Photographer and Founder of Lenscratch
Aline Smithson is known for her conceptual portraiture and a practice that uses humor and pathos to explore ideas of childhood, aging, and the humanity that connects us. She received a BA from the University of California at Santa Barbara, and was accepted into the College for Creative Studies, studying under William Wegman, Allen Ruppersburg, and Charles Garabian. After a career as a New York Fashion Editor, Aline returned to Los Angeles and her own artistic practice.
Aline has exhibited widely including over 40 solo shows at institutions such as the Griffin Museum of Photography, Fort Collins Museum of Contemporary Art, The Rayko Photo Center in San Francisco, the Center of Fine Art Photography in Colorado, the Tagomago Gallery in Barcelona and Paris, and the Verve Gallery in Santa Fe. Her work is held in a number of public collections and featured in publications including The New York Times, The New Yorker, PDN, Communication Arts Photo, Eyemazing, Soura, Visura, Shots, Pozytyw, and Silvershotz magazines.
Aline is the Founder and Editor-in-Chief of Lenscratch, a daily journal on photography, and teaches at the Los Angeles Center of Photography. In 2012, Aline received the Rising Star Award from the Griffin Museum of Photography. In 2014, Aline’s work was selected for the Critical Mass Top 50 and she received the Excellence in Teaching Award from CENTER. In 2015, the Magenta Foundation published her first significant monograph, Self & Others: Portrait as Autobiography. In 2016, the Smithsonian Air and Space Museum commissioned Aline to a series of portraits for the up- coming Faces of Our Planet Exhibition. Her work exhibited at the National Portrait Gallery in London and is now on tour in the UK. Kris Graves Projects commissioned Aline to create LOST: Los Angeles published in April 2019. Aline is a dedicated film shooter. www.alinesmithson.com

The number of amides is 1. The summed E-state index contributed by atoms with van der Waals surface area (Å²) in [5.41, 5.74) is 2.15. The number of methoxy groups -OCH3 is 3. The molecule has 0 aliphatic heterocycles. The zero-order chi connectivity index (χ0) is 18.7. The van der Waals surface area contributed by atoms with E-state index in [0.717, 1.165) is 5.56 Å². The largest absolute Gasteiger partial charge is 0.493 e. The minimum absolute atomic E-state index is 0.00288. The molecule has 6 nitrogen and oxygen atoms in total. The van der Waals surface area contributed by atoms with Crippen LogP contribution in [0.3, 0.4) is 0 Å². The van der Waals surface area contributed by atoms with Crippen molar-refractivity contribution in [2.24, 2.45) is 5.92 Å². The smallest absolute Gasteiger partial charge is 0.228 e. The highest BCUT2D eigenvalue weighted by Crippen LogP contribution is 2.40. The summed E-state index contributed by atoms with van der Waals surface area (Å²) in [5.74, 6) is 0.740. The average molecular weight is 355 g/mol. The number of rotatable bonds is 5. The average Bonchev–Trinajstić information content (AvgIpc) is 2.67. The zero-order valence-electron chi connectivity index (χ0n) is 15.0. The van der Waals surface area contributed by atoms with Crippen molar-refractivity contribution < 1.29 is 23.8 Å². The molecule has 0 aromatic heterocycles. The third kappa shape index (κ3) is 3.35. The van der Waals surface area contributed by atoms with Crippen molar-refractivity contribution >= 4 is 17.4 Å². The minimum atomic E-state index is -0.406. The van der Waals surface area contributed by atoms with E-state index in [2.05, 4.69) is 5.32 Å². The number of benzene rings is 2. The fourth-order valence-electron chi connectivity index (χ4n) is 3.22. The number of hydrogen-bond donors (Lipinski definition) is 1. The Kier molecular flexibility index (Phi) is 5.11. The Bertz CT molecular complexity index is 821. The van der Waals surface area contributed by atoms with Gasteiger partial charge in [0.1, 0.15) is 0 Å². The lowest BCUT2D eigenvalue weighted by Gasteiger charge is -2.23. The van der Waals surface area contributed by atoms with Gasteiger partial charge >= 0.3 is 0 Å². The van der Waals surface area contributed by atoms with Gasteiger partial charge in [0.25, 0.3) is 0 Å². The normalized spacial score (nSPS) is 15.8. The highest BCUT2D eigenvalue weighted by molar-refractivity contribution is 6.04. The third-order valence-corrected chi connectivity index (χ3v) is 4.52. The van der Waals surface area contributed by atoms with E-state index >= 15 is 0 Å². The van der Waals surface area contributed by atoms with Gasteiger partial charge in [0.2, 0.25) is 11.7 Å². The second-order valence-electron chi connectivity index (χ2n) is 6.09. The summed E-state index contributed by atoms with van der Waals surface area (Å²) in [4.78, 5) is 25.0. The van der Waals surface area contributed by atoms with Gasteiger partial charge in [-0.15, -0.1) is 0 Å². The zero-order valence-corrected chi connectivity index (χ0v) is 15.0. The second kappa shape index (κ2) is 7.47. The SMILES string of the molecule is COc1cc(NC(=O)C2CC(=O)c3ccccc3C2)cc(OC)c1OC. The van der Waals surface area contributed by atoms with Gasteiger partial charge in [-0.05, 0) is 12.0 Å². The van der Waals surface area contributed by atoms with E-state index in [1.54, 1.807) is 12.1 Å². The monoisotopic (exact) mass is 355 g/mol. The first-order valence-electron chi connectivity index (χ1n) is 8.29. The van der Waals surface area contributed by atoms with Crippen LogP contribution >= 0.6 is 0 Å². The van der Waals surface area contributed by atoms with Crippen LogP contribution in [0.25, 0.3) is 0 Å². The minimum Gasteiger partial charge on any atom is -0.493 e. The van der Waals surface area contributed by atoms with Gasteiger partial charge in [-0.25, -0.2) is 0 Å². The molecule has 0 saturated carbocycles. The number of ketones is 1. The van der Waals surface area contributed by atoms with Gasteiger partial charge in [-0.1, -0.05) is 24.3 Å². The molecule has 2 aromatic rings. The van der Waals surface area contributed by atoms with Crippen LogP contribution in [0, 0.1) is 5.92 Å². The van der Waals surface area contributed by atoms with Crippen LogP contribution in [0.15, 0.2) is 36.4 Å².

It was a complete privilege to juror the 2019 Contemporary Portrait Exhibition for the Delta Center for the Arts at the L.H. Horton Jr. Gallery. A huge thank you to Jan Marlese for inviting me to consider my favorite genre in photography: Portraits. Thank you to all who submitted as the photographic offerings were not only totally engaging, but there was so much excellent work to consider, you made my job very, very difficult—so please know that this was not a cursory examination, but a long hard look at your work.
As a juror, I look for a level of excellence—was the photograph created as a fine art image or simply a snapshot. As the work ends up in a gallery space, the concern of quality is critical. Is the image in focus (or blurred with intention), have the dust spots been removed, is it well composed, has the photographer avoided over sharpening and over saturating? I consider if the work challenges, transports, and delights, and I also consider the show as a whole. The photograph has become ubiquitous in our culture and in order to stand out, it is necessary to push beyond the ordinary or the common tropes that have already been covered.
Congratulations to those whose work made it into the exhibition. I was thrilled to see so many unique and interesting approaches to portraiture. For those I sadly could not include, remember that all judgment in art is subjective, I am just one person’s opinion, with my own way of looking at photography. I salute your efforts in submitting and so appreciate time with your work.
— Aline Smithson